This photograph of Barack Obama leaving a gym makes me wonder what his fitness
routine will be like come January; indeed what he does now. I know he plays basketball, and no doubt he'll be able to organize that at the white house; though maybe he'll need to recruit secret service agents who happen to play. Does he use machines like the stairmaster or treadmill? Does he spin? He doesn't seem like an elliptical kind of guy--those things are too easy. Maybe he lifts weights. Does he sweat a lot or a little? Will the White House have a fitness room? Does it already? W. probably rides one of those windy stationary bikes.
When he's president, will he schedule a fitness session into every day?
These questions don't, at first glance, seem to bear on the important issues pressing on this nation, but they also kind of do. He seems like the kind of guy who needs to exercise for sanity and focus (something I can relate to). On the one hand, it would seem pretty difficult for the most powerful man in this country to find time to work out, but on the other hand, not at all. I know people have written about the obsession with presidential fitness, which in the popular imaginary usually slides into fitness to lead (think FDR and Houck and Kiewe's book). There's also the obsession in the popular press with such matters, but this is the first time I've actually started to pay attention. I'll probably try to track such matters here, so if anyone sees related articles, please send them along.
Like most of you, I couldn't be more ecstatic about last night's outcome. The swell of the crowds and tears last night at Grant Park, with Oprah packed right in there with the rest of them, crying on that white dude's blazer; the balloons and dancing outside the White House; the superbowl-style celebration in big cities--all these testify to the power of our soon-to-be president. Our country did some serious face-saving wheretheworldisconcerned; civic activity made an historic peak yesterday, and at long last, we will have an honest-to-goodness orator in the White House. All that pent up "unfeeling" as Lauren Berlant calls it, from 2000 and 2004, finally got replaced by, well, feeling.
But as with everything good, there is also a potentially troubling side to this occasion. This election shows that Americans are not an apathetic lot; that we can be convinced to try to make a difference, yes. But I think we ought to be very careful about hanging too much symbolic value on the election of the first black president, and what that means for equal opportunities for people of all races, ethnicities, and economic backgrounds in this country. The disgust on some of the faces in the crowd at the McCain concession speech last night ought to serve as a chilling reminder that electing Obama does not automatically diminish the race-based hate that still endures in some areas, shoddily shrouded as it has been in discourses of fear and otherness.
What I mean to say is this: electing Barack Obama president is not tantamount to waving a magic wand over inner city schools and having shiny new computers and resources materialize. It does little to eradicate poverty that so closely tracks with racial inequality. Obama is no doubt committed to working for widespread equity, for righting the longstanding and shameful wrongs that persist along racial lines, or to use his language from the now-famous race speech, to eliminate bigoted policies, but as he said last night (referring to a lot of things, not just race relations), we have a long road ahead of us. We must not let his election lull us into a dimwitted complacency about race in this country. Electing Obama is a necessary first step, but it is by no means sufficient.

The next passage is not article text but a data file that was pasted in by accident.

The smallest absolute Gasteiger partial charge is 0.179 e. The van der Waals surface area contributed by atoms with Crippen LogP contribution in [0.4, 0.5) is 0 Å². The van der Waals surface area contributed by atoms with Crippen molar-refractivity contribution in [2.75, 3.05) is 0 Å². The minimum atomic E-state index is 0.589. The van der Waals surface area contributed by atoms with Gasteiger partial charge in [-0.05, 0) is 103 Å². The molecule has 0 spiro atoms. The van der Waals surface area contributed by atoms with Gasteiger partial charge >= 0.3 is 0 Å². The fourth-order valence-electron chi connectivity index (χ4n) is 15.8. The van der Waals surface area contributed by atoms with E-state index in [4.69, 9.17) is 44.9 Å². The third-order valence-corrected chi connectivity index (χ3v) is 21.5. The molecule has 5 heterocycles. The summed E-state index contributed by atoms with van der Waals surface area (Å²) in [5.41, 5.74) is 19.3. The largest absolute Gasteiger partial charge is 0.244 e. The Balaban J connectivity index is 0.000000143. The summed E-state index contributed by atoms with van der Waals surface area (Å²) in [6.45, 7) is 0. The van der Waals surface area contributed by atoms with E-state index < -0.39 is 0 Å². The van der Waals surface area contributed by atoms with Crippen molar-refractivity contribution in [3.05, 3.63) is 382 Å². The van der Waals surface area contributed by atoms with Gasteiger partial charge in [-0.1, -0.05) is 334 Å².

Waiting for Tuesday feels a little like waiting for a really important championship game, only the players will have gone home; many of the judges don't seem to have watched the same contest I did; and the scoring system may or may not work properly. In the meantime, though, lots and lots of things to keep me busy, in addition to shaking my head at the latest Palindrone: that the press's labeling her critiques of Obama as "attacks" threatens her freedom of speech. I mean, please. Pretty please?
Those scoreboards had better fucking work.
Anyway. My first full weekend at home since early September (and end of D.S.T no less) means catching up by tending to deadlines and promised reading and also some really, really good mountain biking. Nothing gives those endorphins a kick quite like riding at high speeds deep in the woods where the fall colors have turned the sun into a gigantic, super high wattage red/orange/yellow disco ball. I would have enjoyed it even more if not for our governor's plan to close down those trails, along with so many rape crisis centers, to balance his budget. Last week his approval rating was half--half!--that of W's.
Which brings me back around, worrying toward Tuesday. Get that vote on out, people.
I thought Obama did well last night in the forum that was supposed to favor McCain. McCain's jokes were oh, so flat--he hunches his shoulders and laughs at them before he even delivers them. And then they're not funny. Oh, and the moment he referred to Obama as "that one" was stellar. He might as well have said "You know who voted for it? That terrorist-loving negro!" Just forehead slapping. In contrast, Obama's comment about a wheel falling off the straight talk express was well delivered and quite funny. Maybe I'm just revealing my bias.
And speaking of which, for an audience supposedly full of undecideds, I thought it was quite obvious which candidate was favored by certain individuals in the audience. A couple of the bald white men trembled with pleasure, their glasses quaking just a little bit when McCain walked close to them (I would argue too close--he looked like he was going to climb into the petty officer's lap at one point, or at least give him the special hug he reserves only for W), and at the end these same fellows shook hands with Obama for the briefest possible second and never looked at him. And then--then, there was the woman in blue. There she is, right there, circled in the photo below, gazing adoringly at the Obamas, like a 1960s teenager just home from a Beatles concert.